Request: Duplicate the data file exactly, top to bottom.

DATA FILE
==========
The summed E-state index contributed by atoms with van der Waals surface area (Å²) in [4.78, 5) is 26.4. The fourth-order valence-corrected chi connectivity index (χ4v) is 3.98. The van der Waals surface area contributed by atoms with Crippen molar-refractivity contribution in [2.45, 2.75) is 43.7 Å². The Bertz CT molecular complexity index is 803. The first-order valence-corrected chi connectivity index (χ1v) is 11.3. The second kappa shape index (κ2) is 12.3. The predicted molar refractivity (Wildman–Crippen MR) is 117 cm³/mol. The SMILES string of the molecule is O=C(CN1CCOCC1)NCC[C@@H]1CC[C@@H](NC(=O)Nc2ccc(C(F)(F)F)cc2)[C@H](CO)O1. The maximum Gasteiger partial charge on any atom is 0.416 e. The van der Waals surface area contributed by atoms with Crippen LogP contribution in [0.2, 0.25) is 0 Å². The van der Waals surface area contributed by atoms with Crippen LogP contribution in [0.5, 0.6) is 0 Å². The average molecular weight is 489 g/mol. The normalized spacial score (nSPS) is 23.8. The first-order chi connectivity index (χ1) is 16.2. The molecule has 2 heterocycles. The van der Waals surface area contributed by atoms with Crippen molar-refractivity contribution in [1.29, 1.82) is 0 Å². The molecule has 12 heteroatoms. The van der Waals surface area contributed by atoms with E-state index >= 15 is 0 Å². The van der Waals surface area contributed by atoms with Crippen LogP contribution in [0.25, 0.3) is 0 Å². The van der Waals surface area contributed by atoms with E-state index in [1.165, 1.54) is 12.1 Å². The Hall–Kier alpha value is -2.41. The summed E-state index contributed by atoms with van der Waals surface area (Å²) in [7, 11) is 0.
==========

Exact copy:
The summed E-state index contributed by atoms with van der Waals surface area (Å²) in [4.78, 5) is 26.4. The fourth-order valence-corrected chi connectivity index (χ4v) is 3.98. The van der Waals surface area contributed by atoms with Crippen molar-refractivity contribution in [2.45, 2.75) is 43.7 Å². The Bertz CT molecular complexity index is 803. The first-order valence-corrected chi connectivity index (χ1v) is 11.3. The second kappa shape index (κ2) is 12.3. The predicted molar refractivity (Wildman–Crippen MR) is 117 cm³/mol. The SMILES string of the molecule is O=C(CN1CCOCC1)NCC[C@@H]1CC[C@@H](NC(=O)Nc2ccc(C(F)(F)F)cc2)[C@H](CO)O1. The maximum Gasteiger partial charge on any atom is 0.416 e. The van der Waals surface area contributed by atoms with Crippen LogP contribution in [0.2, 0.25) is 0 Å². The van der Waals surface area contributed by atoms with Crippen LogP contribution in [0.5, 0.6) is 0 Å². The average molecular weight is 489 g/mol. The normalized spacial score (nSPS) is 23.8. The first-order chi connectivity index (χ1) is 16.2. The molecule has 2 heterocycles. The van der Waals surface area contributed by atoms with Crippen molar-refractivity contribution in [1.29, 1.82) is 0 Å². The molecule has 12 heteroatoms. The van der Waals surface area contributed by atoms with E-state index >= 15 is 0 Å². The van der Waals surface area contributed by atoms with Crippen LogP contribution in [0.25, 0.3) is 0 Å². The van der Waals surface area contributed by atoms with E-state index in [1.165, 1.54) is 12.1 Å². The Hall–Kier alpha value is -2.41. The summed E-state index contributed by atoms with van der Waals surface area (Å²) in [7, 11) is 0.